I first heard Götterdämmerung and Tristan und Isolde nearly 30 years ago, hadn’t much of a clue what was going on, but the music gripped me like nothing else has ever done. I got to know all the mature operas very well, over time, but now many moons can pass by without hearing a note. However, once I almost reluctantly, and even with resistance, put one of his great dramas in the CD player, I am swept away all over again.
It’s intoxicating, heady, almost dangerous stuff, but that feeling of being swept away is like nothing else in all music.
I don’t care about Wagner’s family, his character, his beliefs, or what he liked for breakfast. I only care about the works. For me, they’re the greatest and most intense theatre pieces that I know, fathomless, inextinguishable and indestructible. I’ve seen them done superbly well and excruciatingly badly, and I regret more than I can say all the thousands of productions that I never saw and never shall see.
Many contemporary performances of Wagner seem wilfully to flout his intentions to the point where the music and theatre are almost divorced from one another. An “historically informed” production would be an interesting idea (as long as the orchestra also made use of gut strings, etc.) but it’s also worth bearing in mind that Wagner himself was a progressive thinker (at least concerning music and drama) who probably would not have approved of the petrification of his legacy begun by Cosima and continued by their descendants.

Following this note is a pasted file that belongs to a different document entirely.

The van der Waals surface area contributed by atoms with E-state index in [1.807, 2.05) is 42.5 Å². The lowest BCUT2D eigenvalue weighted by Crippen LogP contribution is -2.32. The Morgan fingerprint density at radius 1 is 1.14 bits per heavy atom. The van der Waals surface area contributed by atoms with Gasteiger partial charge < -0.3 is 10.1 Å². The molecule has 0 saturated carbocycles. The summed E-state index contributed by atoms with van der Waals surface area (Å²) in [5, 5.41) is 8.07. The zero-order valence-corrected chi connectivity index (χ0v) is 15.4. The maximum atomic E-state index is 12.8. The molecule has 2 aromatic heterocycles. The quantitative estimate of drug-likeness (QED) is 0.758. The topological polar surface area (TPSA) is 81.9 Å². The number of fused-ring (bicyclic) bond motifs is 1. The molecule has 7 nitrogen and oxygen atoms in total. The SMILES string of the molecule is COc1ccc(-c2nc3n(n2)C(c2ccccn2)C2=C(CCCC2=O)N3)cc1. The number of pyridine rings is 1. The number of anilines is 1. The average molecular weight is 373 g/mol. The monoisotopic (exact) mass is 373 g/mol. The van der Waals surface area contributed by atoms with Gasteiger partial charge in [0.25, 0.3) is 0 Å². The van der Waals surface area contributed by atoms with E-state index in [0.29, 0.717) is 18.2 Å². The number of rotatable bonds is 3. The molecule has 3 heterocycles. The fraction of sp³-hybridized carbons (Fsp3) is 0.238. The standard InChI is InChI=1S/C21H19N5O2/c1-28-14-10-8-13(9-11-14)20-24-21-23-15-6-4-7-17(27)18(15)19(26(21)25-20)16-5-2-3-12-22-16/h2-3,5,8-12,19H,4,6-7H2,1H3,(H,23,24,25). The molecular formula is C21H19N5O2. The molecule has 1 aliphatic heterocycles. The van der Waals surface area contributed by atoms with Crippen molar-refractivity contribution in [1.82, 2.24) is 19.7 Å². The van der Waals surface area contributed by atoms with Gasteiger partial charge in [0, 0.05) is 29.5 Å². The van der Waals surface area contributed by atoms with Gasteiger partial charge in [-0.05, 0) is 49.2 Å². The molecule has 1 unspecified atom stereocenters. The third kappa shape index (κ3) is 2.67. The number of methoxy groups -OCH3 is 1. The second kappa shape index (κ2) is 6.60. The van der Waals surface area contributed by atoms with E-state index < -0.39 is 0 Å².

The question is whether whatever continuing relevance Wagner’s work has to other times and places is best served by attempting to reproduce his explicit instructions or not. For example, the action of Der Ring des Nibelungen takes place in a kind of mythical primeval past where time is only measured by the events of the story. Is this “timelessness” best expressed by using the pseudo-mediaeval trappings of its early productions? Or do we now have a different idea for what “timeless” might mean? (Wieland Wagner, for example, used the model of Greek tragedy.)
I wonder how many people, on hearing any piece of music for the first time, respond to anything other than the music itself? I bet they don’t usually go around asking whether the composer had beliefs they find repugnant, beat his wife, did even worse things to other people, had his music hijacked by other people who used it for nefarious ends, was a murderer, swindler, you name it … Obviously, if you start looking into the situation further you may well find out that sort of thing, but I doubt that initially it would colour your appreciation of any artist.